ABOARD THE CHRISTIAN RADICH — `JUST don't look down," they said. Climbing the rigging of a tall sailing ship was my idea, not the idea of the two cadets escorting me. "Here; grab on to here. Put your foot here," one of them directed. I gripped hard and hoisted myself up to the first platform. Then what did I do? I looked down. Whoa!
When I was invited aboard Norway's Christian Radich for a three-day journey from New York to Boston, I didn't know what to expect. Several things piqued my interest: I am of Norwegian descent: My grandmother was born in Lillesand, a coastal town in southern Norway. To ride on a flagship of Norway would be an honor. I love sailing, and I had never been on a "tall ship" for an extended time. The voyage was part of a commemoration of Columbus's journey to the New World 500 years ago. The Christian Radich (R AH-dick) was one of 225 vessels in a flotilla from 35 countries.
Leaving New York Harbor allowed a spectacular view of Manhattan. Everything gleamed (believe it or not) and even the Statue of Liberty seemed to be waving us on. Come nighttime, the stars and a half moon came out. As we crept up the coast of Long Island, lights from five other ships in the flotilla could be seen in the distance. It could have been the early 1800s. The next morning, after a comfortable sleep, I woke up and saw no land.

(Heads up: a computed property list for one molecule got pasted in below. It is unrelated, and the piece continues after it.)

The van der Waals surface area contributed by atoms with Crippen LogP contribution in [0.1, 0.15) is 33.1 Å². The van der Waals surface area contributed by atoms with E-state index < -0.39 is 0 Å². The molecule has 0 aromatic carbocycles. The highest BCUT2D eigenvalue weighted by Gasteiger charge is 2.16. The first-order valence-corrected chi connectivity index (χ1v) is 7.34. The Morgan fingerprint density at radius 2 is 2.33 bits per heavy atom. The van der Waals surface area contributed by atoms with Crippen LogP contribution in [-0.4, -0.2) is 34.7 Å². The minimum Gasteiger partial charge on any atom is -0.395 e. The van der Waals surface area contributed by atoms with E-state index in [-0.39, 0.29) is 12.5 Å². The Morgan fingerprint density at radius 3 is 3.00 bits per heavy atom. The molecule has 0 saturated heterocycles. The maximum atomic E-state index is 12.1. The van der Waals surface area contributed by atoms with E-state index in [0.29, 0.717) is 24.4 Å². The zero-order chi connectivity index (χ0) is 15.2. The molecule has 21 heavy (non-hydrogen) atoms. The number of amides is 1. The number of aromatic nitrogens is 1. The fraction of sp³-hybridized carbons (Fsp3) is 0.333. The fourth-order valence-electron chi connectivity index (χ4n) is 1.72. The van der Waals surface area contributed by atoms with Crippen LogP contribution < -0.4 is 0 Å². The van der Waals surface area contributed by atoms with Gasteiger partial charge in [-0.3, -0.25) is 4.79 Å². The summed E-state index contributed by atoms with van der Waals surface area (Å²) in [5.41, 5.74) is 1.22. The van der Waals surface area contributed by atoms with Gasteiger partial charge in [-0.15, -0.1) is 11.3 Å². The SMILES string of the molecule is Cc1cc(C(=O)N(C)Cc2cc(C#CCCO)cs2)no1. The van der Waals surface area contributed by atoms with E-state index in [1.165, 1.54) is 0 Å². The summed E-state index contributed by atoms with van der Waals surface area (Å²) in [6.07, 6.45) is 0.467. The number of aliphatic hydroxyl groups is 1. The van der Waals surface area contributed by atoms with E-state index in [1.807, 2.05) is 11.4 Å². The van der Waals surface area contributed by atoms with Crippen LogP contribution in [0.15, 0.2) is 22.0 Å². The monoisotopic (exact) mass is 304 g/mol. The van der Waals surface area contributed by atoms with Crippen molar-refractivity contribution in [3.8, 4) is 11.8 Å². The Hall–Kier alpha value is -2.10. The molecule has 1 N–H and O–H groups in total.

The Christian Radich is three-masted, full-rigged ship named after a well-known businessman of Danish descent who donated money to have the ship built. Completed in 1937, it's 241 feet long. In many people's eyes, it's a classic, the ultimate tall ship, made famous for its role in the 1957 movie "Windjammer."
These days, the Christian Radich serves as a school ship. The 78 cadets on board - nearly half of them women - were accepted from among 500 high-school applicants from all over Norway.
When I came aboard, the student-sailors had finished their "tutorial" exams (the captain is a college professor; the other members of the adult crew are teachers, too). The past few months at sea had been the "practical" part of the trip, as well as fun: traveling to Spain, the Canary Islands, Puerto Rico, New York and, next, Boston - as well as socializing on other ships in port and racing them at sea.